Poems from the
- Morte villana, di
- Morte villana, di pietà nemica,
- Di dolor madre antica,
- Giudicio incontastabile gravoso,
- Poi che hai data matera al cor doglioso
- Ond’io vado pensoso,
- Di te blasmar la lingua s’affatica.
- E s’io di grazia ti voi’ far
- Convenesi ch’eo dica
- Lo tuo fallar d’onni torto tortoso,
- Non però ch’a la gente sia nascoso,
- Ma per farne cruccioso
- Chi d’amor per innanzi si notrica.
- Dal secolo hai partita cortesia
- E ciò ch’è in donna da pregiar
- In gaia gioventute
- Distrutta hai l’amorosa leggiadria.
- Più non voi’ discovrir qual donna
- Che per le propietà sue canosciute.
- Chi non merta salute
- Non speri mai d’aver sua compagnia.
- Villainous Death, O
- Villainous death, O pity’s foe, and old
- mother of misery;
- O incontestable and grievous fate
- that showed my aching heart so prompt a bait,
- pensiveness is my
- as I, to blame you, this my tongue make bold.
If I now say you lack a graceful mold,
it also must be told
you show your want of straightness most unstraight,
oh, not to hide from all mankind your
but just to make more great
the grief of those that Love does feed and hold.
Kindness you’ve banished from our century,
and what in woman is as virtue known.
Gladness of youthful years away is
and wholly wrecked all loving pleasantry.
No longer do you care if one there be
who all these qualities today may own.
Men not deserving of salvation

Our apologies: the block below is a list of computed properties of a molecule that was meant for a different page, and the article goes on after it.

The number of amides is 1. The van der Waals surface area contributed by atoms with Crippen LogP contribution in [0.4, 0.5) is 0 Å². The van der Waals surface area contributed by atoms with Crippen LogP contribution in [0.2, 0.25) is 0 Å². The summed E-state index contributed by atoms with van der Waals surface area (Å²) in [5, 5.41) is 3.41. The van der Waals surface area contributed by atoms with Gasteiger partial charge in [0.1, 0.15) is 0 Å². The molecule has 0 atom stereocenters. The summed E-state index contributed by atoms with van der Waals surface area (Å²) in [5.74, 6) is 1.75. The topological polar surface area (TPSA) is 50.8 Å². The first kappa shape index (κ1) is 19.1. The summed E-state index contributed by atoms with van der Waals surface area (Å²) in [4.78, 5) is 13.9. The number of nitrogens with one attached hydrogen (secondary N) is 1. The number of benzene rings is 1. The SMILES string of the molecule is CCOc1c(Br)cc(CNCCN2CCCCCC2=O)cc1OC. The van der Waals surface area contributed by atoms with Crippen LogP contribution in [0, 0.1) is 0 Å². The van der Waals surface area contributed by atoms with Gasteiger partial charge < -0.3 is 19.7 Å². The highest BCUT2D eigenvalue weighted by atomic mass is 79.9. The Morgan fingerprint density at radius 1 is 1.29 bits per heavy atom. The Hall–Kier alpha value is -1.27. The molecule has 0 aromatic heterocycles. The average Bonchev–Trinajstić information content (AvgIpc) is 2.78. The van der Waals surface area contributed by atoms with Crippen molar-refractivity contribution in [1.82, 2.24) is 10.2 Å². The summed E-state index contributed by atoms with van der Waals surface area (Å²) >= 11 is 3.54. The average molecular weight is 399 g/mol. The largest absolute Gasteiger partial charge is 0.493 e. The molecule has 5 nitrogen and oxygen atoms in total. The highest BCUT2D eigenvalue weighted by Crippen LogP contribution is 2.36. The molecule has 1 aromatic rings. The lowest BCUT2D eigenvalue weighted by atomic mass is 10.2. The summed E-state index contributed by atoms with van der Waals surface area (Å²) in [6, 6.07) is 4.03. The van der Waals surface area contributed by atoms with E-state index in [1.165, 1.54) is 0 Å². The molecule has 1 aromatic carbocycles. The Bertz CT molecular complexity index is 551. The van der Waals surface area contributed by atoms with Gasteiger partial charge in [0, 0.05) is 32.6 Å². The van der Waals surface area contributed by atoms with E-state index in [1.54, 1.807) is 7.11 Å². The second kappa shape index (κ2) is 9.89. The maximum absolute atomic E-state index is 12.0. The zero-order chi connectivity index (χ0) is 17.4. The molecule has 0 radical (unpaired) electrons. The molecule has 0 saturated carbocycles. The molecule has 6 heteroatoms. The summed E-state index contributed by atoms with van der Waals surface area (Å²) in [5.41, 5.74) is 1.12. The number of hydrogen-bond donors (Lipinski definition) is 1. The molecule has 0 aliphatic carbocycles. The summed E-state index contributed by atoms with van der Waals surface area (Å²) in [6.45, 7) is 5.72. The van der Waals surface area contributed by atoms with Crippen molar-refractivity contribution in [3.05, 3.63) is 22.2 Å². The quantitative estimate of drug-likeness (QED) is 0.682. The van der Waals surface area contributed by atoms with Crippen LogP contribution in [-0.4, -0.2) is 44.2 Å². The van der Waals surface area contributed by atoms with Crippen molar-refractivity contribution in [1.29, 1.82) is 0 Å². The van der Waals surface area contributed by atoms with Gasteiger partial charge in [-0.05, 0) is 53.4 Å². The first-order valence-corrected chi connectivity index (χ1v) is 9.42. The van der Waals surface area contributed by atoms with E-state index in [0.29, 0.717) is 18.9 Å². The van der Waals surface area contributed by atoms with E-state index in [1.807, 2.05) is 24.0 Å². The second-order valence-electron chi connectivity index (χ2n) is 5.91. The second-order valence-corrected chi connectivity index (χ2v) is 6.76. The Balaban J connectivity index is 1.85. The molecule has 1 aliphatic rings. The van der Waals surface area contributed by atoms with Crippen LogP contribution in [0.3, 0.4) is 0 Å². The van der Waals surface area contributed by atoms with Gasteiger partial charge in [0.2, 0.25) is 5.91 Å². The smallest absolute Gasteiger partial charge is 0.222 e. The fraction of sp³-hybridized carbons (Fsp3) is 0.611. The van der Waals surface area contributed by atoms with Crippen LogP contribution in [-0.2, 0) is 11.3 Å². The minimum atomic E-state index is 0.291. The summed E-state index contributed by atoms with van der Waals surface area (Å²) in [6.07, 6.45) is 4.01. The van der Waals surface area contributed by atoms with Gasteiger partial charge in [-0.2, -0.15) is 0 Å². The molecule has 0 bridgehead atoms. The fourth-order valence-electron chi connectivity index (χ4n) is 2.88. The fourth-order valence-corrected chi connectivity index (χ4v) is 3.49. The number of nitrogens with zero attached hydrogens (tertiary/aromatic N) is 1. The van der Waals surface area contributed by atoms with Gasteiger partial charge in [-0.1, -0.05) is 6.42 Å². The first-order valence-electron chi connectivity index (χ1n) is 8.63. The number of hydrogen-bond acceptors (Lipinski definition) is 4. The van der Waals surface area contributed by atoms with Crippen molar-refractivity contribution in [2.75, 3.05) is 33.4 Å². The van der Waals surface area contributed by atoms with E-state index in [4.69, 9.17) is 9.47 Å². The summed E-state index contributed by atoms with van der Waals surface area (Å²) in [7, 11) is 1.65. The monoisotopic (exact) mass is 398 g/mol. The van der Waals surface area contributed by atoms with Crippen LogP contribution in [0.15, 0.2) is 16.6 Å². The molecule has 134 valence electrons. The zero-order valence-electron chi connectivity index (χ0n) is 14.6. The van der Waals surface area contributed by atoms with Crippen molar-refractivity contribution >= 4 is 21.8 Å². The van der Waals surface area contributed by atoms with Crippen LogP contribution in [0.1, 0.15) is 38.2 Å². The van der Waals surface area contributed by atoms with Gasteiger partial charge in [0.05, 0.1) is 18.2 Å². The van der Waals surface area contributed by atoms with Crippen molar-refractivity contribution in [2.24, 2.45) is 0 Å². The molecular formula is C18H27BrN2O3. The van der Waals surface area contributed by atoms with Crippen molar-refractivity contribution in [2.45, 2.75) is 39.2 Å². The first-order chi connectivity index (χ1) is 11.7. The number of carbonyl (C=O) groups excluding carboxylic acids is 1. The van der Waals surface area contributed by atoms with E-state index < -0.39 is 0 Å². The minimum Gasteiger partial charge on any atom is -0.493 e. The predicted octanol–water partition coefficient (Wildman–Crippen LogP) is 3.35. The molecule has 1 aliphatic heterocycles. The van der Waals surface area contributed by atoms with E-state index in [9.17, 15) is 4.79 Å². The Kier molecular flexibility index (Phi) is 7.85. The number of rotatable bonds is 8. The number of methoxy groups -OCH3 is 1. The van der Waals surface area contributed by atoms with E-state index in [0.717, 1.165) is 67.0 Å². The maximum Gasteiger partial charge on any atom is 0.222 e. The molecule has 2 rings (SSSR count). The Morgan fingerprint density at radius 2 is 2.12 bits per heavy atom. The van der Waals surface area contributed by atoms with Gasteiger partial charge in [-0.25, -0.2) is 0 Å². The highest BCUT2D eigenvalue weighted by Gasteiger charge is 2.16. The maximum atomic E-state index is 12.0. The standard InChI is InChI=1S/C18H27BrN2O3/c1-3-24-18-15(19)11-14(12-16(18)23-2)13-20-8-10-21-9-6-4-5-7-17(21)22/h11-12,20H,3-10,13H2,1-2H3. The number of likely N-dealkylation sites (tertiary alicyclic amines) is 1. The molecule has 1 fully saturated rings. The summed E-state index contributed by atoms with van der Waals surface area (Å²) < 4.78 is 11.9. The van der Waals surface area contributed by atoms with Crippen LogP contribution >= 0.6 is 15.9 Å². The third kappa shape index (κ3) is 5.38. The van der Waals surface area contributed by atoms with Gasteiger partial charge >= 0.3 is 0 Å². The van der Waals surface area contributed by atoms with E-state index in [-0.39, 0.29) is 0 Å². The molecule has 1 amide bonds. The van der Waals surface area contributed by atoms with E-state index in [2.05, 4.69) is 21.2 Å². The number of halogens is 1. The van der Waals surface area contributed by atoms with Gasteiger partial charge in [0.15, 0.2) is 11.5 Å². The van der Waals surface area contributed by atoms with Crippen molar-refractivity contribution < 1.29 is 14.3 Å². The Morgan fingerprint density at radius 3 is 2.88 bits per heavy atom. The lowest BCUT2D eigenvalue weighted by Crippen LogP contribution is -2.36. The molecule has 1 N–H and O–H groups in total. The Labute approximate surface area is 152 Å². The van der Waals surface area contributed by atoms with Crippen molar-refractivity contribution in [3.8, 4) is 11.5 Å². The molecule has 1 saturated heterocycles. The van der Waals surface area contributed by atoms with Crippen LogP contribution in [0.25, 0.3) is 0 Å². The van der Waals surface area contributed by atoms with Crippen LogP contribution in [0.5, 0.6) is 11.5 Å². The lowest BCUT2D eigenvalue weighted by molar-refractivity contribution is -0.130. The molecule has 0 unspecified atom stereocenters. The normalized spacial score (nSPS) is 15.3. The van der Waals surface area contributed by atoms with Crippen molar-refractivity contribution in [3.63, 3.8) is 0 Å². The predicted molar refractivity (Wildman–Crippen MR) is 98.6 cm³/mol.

should never hope to share her
Villainous Death, O Pity’s Foe — (Morte
villana, di pieta nemica) VII-b
In the prose narration the author states that
this sonnet and the previous one were written upon the death of a young and
gentle woman, who was much admired in Florence. He had seen her keeping company
with Beatrice. Because of this association he wishes to speak of her death in a
vituperative way, a planctus.
6. As I, to blame you, this my tongue make
bold— My poetry tries to blame you with all my effort. “Blasmer,” is a
Provençal word (see in the prose, VIII:12). The poet wants Death to be hated,
for she lacks any grace and causes grief to all those who nourish themselves of
Love, for having deprived the world of a model of “courtesy,” virtue,
honesty. In this poem there are several echoes of Guittone D’Arezzo with whom
The sonnet is “rinterzato,” or with the
following scheme in the original: AaBBbA, AaBBbA/ CDdC, CddC.